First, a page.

Day 29. Autism Awareness month … one day to go!

Day 29.  Autism Awareness month ... one day to go!

Day 29. Autism Awareness month … one day to go!

My brother James is having a few days with us this week. He’s staying with his family at Mum and Dad’s but he’s having the days with me. The boys were very excited to have “Big Jimmy” (who is incidentally not big at all despite his 6 foot 4 stature – but the descriptor sets him apart from my own “Little Jimmy”)!! We have had such a lovely day together.

We started the day in the assembly hall at school with the boys. We arrived just as the bell went so most of the kids were seated in the hall already. This is about the only way my James can tolerate the hall. Tom was concerned because he wasn’t sitting with his class and struggled to cope sitting with us. His anxiety is of concern at times. He was happy though once I took him over to his teacher at the conclusion of assembly.

My brother James and I then went to have a chat with the Learning Support Teacher who is a lovely, practical and straight shooting woman – my kind of gal! It was decided that we’ll leave James off medication for at least this week and that she would do regular observations of him during this time. We are trying to work out whether it is ADHD like behaviour or anxiety that drives his ‘high as a kite’ behaviour. It will be really useful for me and for James’ doctor to have this feedback from them. As ever, I am so appreciative of the school’s efforts to support James and us as a family. They really are wonderful!

“Big Jimmy” and I then ventured out together chatting all the while. We had a big chat about the expenses associated with raising children with Autism. There are a lot of ongoing costs for a family with a child with autism. Every time we see a speech therapist we are approximately $35 out of pocket (we have private medical insurance). Occupational Therapy is similar. Trips to the Psychiatrist have a gap cost of around $60-$80 depending on your specific doctor’s rates. Many doctors request a WISC (Weschler Intelligence Scale for Children) test which costs approximately $800, a speech language assessment which costs approximately $100 out of pocket and an Occupational Therapy review which costs about $200. It’s clear to see how the costs add up.

James’ previous medication was costing us around $300 a month as it is not covered by the PBS. Even the medications that are covered by the PBS cost around $30-$60 a month depending on the drug. Multivitamins, Omega 3s, Vitamin D, Probiotics and epsom salts are all recommended to assist with general health and well being. These probably cost our family about $200 a month.

It is a costly business but I firmly believe that all of these interventions are worth every cent that is spent on them. All this input makes an enormous difference to the long term trajectory for our children. If you add it all up though, with both boys we are probably approximately expend $400-$500 a month on autism related expenses and it was much more before we stopped James’ medication. Obviously the financial impact of this on families in huge and it is life long.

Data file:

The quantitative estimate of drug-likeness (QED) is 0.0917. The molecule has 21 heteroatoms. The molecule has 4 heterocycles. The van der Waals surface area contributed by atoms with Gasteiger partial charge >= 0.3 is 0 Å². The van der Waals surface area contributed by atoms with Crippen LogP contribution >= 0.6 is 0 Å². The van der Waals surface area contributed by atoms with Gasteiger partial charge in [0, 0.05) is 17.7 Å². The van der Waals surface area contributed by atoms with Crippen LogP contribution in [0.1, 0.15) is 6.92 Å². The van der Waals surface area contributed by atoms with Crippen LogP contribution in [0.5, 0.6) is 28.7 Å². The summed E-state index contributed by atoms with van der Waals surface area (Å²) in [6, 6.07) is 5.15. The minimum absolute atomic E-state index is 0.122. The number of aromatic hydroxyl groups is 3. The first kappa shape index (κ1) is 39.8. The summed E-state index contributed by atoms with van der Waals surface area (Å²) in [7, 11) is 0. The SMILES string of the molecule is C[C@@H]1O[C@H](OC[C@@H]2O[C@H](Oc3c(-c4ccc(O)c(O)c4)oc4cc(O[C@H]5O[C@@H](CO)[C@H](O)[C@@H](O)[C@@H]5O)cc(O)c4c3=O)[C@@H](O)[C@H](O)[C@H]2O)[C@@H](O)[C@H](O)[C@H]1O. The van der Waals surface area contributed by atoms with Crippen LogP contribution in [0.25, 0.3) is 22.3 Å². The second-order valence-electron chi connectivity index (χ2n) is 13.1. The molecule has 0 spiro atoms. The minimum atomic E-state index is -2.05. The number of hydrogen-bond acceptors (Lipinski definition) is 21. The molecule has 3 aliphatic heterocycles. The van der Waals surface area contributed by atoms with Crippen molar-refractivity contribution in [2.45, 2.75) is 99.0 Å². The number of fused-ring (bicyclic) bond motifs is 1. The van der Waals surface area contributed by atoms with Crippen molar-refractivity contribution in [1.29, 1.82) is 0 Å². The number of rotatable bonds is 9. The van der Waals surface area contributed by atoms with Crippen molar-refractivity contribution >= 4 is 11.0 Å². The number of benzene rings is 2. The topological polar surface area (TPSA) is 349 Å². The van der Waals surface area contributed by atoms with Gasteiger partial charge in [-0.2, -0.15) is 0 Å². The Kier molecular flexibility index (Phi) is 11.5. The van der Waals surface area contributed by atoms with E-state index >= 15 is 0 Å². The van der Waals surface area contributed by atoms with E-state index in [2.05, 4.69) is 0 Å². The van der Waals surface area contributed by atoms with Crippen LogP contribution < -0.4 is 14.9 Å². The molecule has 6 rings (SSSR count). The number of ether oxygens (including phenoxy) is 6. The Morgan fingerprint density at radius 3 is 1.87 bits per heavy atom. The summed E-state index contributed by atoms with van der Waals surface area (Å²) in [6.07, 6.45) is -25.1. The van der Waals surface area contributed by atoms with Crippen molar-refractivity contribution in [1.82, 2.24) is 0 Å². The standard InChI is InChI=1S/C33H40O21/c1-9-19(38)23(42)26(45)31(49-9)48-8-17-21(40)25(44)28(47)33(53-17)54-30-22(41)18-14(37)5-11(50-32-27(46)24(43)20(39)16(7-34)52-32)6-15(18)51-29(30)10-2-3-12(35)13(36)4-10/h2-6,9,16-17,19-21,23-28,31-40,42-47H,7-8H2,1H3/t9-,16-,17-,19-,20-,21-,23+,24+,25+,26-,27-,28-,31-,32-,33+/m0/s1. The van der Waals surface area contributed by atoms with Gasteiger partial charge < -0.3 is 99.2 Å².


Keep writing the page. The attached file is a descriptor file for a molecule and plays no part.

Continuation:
So after a lovely day together chatting about all manner of topics, “Big Jimmy” and I took the boys around to Mum and Dad’s after school so they could have a play with their cousins. My youngest sister “JoJo” also came around. I get so much joy out of watching these cousins play and seeing the obvious love between them. My boys really adore their cousins. James read books to baby Eve, Tom and James both requested cuddles with her, they happily played Duck, Duck, Goose and What’s the time Mr Wolf? with their cousins and derived so much pleasure out of it. I am so grateful that the boys have the opportunity to enjoy and love their cousins. My cousins were a huge part of my childhood and were my first real childhood mates. It’s just beautiful watching my boys with all their challenges, enjoy this as much as I did as a child.

I always feel for Tom. When he was born James was going through a really tough patch and he has had to sit back whilst we have managed meltdowns and challenging behaviour. He has had to cut short playdates, birthdays and fun family days out due to James’ outbursts. James takes up a lot of space and draws people’s attention, and Tom has had to accept this. I think he is amazing. He is a fantastic brother and he absolutely idolises James. To this day it is Tom that is best at snapping James out of a meltdown, usually through humour and antics. Tom has his own battles with anxiety yet he is always sensitive to James’ needs. I am really proud of Tom because in many, many ways his road to date has been more challenging than James’ and he has managed it with such grace for one so young.

As I put the boys to bed tonight, Tom said to me, “I love you, Mum. I really love you a lot!” and James said, “I love you lots, Mum. I love you to Granny and GrandBob’s, all the way to Woorim, then to Aunty Geddy’s and all the way back here! That’s a lot, Mum!” I love them a lot too. I love everything about the two of them, even the challenging parts. These two little boys inspire me to become a better person, a better mother and a better wife. They are two of the most remarkable little people I’ve ever met – and yes I know I’m biased – but they each have their own battles to wage and they do so bravely and with humour. I am so very proud of them both.

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